Rosmead Central Primary School was established in 1940 under the auspices of the Coloured Affairs Department to serve the communities of Claremont, Kenilworth, Harfield and Lansdowne.
Initially, the school only catered for Std 4, 5 and 6, but as numbers continued to grow other
standards were introduced. In the latter half of the 1950’s the building became too small to
accommodate all the pupils up to Std 6. The Std 6s’ along with their teachers amalgamated
and moved to become part of Livingstone High School.
With the implementation of the Group Areas Act and forced removals, the Rosmead
community was dealt a heavy blow as the majority of them were displaced across the Cape
Flats and areas further a field. Despite the odds, many parents continued to send their children
to Rosmead, since it was the only one of many coloured primary schools to have survived in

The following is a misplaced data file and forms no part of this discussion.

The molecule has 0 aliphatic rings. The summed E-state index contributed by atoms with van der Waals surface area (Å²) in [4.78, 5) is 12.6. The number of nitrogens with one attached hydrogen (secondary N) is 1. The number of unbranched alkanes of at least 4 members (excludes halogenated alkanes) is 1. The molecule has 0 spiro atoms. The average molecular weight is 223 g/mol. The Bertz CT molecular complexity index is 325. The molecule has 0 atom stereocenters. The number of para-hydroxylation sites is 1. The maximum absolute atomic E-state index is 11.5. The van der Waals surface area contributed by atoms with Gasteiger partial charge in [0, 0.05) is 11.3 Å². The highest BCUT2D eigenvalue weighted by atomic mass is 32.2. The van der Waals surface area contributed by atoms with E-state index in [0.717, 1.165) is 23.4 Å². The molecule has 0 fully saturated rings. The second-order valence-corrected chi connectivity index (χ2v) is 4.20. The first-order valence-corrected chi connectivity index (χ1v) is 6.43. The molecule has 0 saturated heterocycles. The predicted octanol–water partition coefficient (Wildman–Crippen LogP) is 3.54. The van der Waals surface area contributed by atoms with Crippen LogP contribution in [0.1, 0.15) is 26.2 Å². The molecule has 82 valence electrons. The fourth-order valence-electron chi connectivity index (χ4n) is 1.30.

the Claremont area. In the eighties, the pupil roll dwindled and subsequent closure was imminent. In 1987, the principal and parents resisted closure by the then House of Representatives Tri-cameral
Parliament and opened its doors to all pupils, disregarding the segregation policies of the
state. Consequently the roll swelled as a result of pupils enrolling from areas as far afield as
Khayelitsha, Gugulethu, Nyanga, Langa, Mitchell’s Plain, Manenberg, etc.
Today, the pupil roll stands at 738 learners, inclusive of the introduction of Grade R’s, a few
years ago.A Commuter School Due to the fact that we have a commuter school, rather than a community school, the parental involvement in the school has never been developed to any great degree. This has
always been a restricting factor when it comes to parent meetings, parent/teacher contact,
governing body meetings and development, parent committees and home visits. A large
portion of the learners rely on privately owned taxis and public transport to get to and from